Until a hot water heater bursts or a hailstorm damages a roof, most consumers have very little interaction with their insurers. The IoT not only can, but must change that dynamic. Companies in the digital world gain relevance and win by making their customer’s lives better. Using advanced analytics tools, predictive models, social and behavioral analysis, and complex consumer trend analysis, companies such as Amazon, Google, Alibaba, Netflix, AirBnB, and others have changed the way consumers interact with the world. They have redefined markets, becoming highly influential and relevant to how we shop, explore, travel, communicate, and live our everyday lives.
Similarly, insurers must evolve their business models and engage customers in new ways in order to remain relevant. For example, instead of paying for repairs after a water heater leak has flooded the basement, insurers should be providing information and insights about the utilities, devices, appliances, and conditions of the policyholder’s home. With such details, the insurer could proactively arrange for the delivery and installation of a new hot water heater at a discount because a sensor within, or experiential information about the existing unit, indicates that mineral deposits had passed a crucial threshold and the need for a new water heater is imminent. A possible negative situation turns into a positive, proactive interaction that provides value to both parties; in this case, lower costs and no claims for the insurer and peace of mind and minimal disruption to the policyholder.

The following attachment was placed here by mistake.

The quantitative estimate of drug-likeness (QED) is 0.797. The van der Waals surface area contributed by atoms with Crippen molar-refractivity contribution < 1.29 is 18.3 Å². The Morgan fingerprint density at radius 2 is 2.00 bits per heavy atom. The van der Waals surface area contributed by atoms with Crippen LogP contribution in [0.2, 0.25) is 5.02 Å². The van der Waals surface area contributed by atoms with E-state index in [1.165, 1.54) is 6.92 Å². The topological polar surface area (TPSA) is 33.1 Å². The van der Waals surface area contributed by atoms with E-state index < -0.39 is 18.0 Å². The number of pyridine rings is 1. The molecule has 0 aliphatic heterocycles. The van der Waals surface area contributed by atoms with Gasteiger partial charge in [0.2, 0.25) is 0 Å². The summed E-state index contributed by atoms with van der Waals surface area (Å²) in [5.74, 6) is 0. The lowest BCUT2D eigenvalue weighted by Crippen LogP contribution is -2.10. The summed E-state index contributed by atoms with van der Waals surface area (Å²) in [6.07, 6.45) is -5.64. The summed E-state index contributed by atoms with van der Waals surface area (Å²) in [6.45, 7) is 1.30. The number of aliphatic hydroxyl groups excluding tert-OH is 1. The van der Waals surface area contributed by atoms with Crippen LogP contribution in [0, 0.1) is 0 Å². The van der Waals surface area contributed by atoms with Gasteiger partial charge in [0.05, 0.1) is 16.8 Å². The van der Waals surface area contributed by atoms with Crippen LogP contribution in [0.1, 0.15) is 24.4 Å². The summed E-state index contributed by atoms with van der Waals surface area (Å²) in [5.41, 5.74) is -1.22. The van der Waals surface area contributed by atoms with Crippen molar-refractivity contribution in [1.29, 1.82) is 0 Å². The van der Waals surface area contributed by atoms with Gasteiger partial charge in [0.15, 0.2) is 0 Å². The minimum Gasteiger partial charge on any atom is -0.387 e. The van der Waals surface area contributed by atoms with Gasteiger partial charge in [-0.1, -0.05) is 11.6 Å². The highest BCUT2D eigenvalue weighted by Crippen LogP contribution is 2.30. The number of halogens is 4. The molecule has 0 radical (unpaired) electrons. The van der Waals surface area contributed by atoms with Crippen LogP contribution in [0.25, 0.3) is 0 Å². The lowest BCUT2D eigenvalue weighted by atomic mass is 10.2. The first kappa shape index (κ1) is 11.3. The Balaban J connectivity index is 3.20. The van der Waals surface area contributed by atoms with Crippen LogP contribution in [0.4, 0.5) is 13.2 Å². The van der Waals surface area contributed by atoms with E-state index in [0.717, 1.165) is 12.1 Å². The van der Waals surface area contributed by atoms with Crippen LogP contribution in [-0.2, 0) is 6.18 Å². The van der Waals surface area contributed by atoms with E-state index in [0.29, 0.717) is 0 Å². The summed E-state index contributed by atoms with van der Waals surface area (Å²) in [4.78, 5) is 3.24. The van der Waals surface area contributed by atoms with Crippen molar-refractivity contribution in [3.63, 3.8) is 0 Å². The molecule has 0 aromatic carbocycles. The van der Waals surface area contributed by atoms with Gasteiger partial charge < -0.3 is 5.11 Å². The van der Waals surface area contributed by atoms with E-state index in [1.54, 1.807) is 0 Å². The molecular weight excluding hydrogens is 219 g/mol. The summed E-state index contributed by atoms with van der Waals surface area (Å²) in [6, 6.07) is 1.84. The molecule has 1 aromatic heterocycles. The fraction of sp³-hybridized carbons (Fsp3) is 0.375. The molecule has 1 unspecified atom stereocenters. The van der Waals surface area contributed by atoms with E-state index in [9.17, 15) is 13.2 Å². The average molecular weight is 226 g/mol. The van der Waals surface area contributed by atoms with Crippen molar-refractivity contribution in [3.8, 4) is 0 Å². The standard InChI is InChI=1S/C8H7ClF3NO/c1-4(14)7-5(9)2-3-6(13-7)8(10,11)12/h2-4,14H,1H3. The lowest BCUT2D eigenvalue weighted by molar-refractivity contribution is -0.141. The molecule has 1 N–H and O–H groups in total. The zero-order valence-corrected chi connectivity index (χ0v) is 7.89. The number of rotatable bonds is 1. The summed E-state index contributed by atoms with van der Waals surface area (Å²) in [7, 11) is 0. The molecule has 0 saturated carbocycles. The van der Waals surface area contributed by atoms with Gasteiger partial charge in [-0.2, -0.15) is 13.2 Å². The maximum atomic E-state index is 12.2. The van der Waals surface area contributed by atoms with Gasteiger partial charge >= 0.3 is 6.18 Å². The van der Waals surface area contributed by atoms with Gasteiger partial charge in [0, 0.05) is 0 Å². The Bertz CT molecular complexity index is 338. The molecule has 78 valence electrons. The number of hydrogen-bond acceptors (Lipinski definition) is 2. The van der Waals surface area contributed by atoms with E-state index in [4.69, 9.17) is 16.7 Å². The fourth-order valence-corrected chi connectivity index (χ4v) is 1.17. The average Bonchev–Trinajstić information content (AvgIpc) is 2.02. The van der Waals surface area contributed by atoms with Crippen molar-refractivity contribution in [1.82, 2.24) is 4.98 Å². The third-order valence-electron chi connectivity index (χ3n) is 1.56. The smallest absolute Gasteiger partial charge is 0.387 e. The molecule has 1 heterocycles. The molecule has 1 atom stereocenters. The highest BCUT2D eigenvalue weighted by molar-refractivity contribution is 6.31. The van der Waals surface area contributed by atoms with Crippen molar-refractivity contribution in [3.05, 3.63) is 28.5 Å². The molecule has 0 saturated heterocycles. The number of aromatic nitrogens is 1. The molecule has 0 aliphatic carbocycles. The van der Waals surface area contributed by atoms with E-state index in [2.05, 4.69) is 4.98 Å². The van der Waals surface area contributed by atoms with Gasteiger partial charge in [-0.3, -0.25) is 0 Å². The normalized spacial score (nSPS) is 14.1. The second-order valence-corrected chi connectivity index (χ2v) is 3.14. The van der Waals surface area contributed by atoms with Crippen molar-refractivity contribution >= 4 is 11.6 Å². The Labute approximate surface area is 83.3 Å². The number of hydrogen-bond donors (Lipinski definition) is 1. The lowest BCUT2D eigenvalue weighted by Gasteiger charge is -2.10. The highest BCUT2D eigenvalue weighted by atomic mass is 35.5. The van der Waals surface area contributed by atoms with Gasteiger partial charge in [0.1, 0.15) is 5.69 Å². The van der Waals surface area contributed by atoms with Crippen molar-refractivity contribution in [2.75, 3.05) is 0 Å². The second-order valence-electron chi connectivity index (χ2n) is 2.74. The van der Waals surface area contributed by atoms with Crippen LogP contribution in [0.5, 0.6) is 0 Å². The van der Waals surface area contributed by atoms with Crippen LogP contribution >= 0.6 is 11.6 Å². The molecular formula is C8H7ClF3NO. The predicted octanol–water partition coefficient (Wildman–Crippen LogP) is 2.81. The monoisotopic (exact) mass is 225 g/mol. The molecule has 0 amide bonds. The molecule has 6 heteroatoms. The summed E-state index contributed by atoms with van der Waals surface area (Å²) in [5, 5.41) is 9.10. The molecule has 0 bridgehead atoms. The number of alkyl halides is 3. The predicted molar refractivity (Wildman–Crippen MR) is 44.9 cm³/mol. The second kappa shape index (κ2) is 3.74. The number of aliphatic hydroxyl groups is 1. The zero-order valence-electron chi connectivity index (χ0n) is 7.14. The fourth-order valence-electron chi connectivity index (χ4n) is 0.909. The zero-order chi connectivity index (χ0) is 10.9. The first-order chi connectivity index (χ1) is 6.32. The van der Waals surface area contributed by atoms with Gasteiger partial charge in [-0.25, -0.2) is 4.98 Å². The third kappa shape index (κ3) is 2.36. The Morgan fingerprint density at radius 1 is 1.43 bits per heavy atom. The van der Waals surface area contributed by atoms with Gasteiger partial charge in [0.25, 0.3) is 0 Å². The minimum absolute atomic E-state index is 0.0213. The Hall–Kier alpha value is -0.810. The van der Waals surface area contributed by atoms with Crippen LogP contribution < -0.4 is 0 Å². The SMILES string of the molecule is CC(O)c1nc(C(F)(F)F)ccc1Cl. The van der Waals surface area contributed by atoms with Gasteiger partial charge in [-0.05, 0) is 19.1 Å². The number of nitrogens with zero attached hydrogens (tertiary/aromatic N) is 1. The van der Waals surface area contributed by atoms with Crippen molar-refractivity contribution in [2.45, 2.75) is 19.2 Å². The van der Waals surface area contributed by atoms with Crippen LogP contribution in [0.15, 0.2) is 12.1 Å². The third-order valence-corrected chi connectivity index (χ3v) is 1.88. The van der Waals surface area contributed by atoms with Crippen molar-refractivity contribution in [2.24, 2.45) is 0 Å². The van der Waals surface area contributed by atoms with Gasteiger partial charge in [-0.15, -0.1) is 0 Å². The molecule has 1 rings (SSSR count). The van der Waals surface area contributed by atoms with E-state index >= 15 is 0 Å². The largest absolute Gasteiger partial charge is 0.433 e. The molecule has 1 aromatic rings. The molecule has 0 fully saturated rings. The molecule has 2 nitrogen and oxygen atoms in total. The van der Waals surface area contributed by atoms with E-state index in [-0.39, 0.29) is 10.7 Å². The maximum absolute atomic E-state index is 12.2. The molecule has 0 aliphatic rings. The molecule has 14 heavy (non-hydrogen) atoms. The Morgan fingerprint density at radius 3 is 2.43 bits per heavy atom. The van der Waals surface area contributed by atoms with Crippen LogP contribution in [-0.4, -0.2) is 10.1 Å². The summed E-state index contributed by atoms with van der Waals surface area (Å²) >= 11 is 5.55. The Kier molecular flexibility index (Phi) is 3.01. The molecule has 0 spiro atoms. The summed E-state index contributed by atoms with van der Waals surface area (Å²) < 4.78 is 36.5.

With today’s technology, the possibilities for relevance are endless. Insurers could help homeowners with financial strategies for major expenditures such as replacement roofs, re-piping older plumbing or ameliorating known regional issues, from flooding basements to shifting foundations. Additionally, utilizing a diverse and well-informed partner ecosystem would allow insurers to be relevant across the life stages of their policyholders. For example, offering services and discounts for remodeling a home to ensure it’s safe for a new baby or an aging parent, providing an auto loan for that special sweet-16 gift, providing college tuition for one’s high-school graduate, and more. In the end, proactive data collection and analysis, coupled with creative, integrated products and services, will help build trust, deepen relationships and drive much needed relevance with policyholders.
Building a Truly Technology Enabled Customer-Centric Model